Obamacare expanded health insurance to millions of Americans. But what good is insurance if there are no doctors available to treat them?
This month, I found out, first hand. I saw a woman falling through the cracks of the new health-care system, and I tried to help her.
The woman — let’s call her Isabella — is a naturalized U.S. citizen and housekeeper for a friend of mine. A few weeks ago, Isabella began having what seemed to be debilitating panic attacks. She was unable to work. She stopped eating. She would frequently burst into tears. She said she thought things would be easier if she were dead. She called at all hours asking for advice. During previous episodes, she had gone to the emergency room or paid doctors out of pocket who gave her prescriptions with no counseling for medicines such as Xanax that provided temporary relief at best. She badly needed mental-health treatment — and there was none available.
Obamacare provides mental-health “parity,” meaning mental health is covered as well as any other condition — in theory, an important advance. But in practice, parity was meaningless for Isabella. She is enrolled in one of the CareFirst BlueCross plans from the Obamacare exchange, but when my friend and I searched for psychiatrists within 30 miles of Washington who took her plan, the CareFirst Web site returned none.
Next, we took Isabella to Metro Immediate & Primary Care, an urgent-care clinic; after a two-hour wait, a doctor said “I can’t do anything for you.” A nurse provided a list of psychiatrists who, we learned after calling them, also didn’t take her insurance.
We tried various other places experts suggested: The 35 K Street Clinic: No good, because Isabella lives in Maryland, not the District. Mary’s Center, a community health-care group, and the Psychiatric Institute of Washington: Both said they weren’t taking new patients. The Women’s Center, a mental-health counseling nonprofit, said the same but offered to put Isabella on a lengthy wait list.
Finally, we found something called Holy Health Care Services, which said Isabella could see a social worker now and a psychiatrist in the middle of next month. With luck, Isabella will get the treatment that she needs — and with more luck, CareFirst will reimburse her for it.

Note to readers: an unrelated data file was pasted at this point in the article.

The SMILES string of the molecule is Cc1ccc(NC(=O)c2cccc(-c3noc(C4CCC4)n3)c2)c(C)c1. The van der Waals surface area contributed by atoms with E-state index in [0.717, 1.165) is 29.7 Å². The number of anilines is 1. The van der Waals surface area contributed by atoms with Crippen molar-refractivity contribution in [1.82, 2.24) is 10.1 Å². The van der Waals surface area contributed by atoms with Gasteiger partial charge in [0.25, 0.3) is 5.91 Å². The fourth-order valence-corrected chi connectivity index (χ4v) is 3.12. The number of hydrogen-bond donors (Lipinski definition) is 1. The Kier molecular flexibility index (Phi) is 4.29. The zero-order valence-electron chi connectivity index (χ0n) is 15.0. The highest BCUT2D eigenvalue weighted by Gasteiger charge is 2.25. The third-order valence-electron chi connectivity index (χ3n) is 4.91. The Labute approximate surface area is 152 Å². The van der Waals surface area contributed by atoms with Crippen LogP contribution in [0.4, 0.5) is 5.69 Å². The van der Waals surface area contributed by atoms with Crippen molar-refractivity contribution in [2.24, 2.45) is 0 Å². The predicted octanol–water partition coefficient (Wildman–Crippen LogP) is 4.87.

But that’s hardly a reassuring result. Isabella wouldn’t have found psychiatric help without two educated, connected and persistent advocates representing her. (After I made an inquiry for this column, Mary’s Center offered to see Isabella, but we declined.) What if you’re not well-off, well-educated or well-connected and you start hearing voices in your head telling you to shoot people — but you are told by place after place that no doctor is available to see you?
One of those we asked for help with Isabella was my college friend John Santopietro, a psychiatrist who is chief clinical officer for behavioral health in the Carolinas HealthCare System in Charlotte, N.C. He said Isabella’s experience is typical.
One in five of us needs mental-health treatment at any given time, and for those who get good care, the recovery rate is between 60 percent and 80 percent — higher than in many other medical fields. But only about 40 percent of the people who need treatment get any help, Santopietro said, and those who do “often get bounced around in a system that leaves them feeling misunderstood, stigmatized, brushed aside.”
Obamacare aimed to improve this woeful system by requiring mental-health parity. But psychiatrists, many of whom stopped taking insurance because of the paltry reimbursements, have yet to rejoin the system. This leaves the public mental-health system (clinics that charge on a sliding scale) overloaded.
“What we had is a major expansion of coverage, at least on paper,” said Mark Covall, president of the National Association of Psychiatric Health Systems, a group of 800 mental-health hospitals. But now, “you have insurance but you don’t really have access to these services because these services aren’t readily available.”
Thankfully, a bipartisan group in Congress is trying to fix this. The “Helping Families in Mental Health Crisis Act,” introduced by Rep. (and psychologist) Tim Murphy (R-Pa.) and Rep. (and psychiatric nurse) Eddie Bernice Johnson (D-Tex.), attempts, among other things, to reinforce community mental-health programs. It has 165 co-sponsors and has already cleared a commerce subcommittee. Similar legislation by Sens. Chris Murphy (D-Conn.) and Bill Cassidy (R-La.) attempts to expand the mental-health workforce.
Both could close the gap between what Obamacare promises and what those needing mental-health treatment actually receive.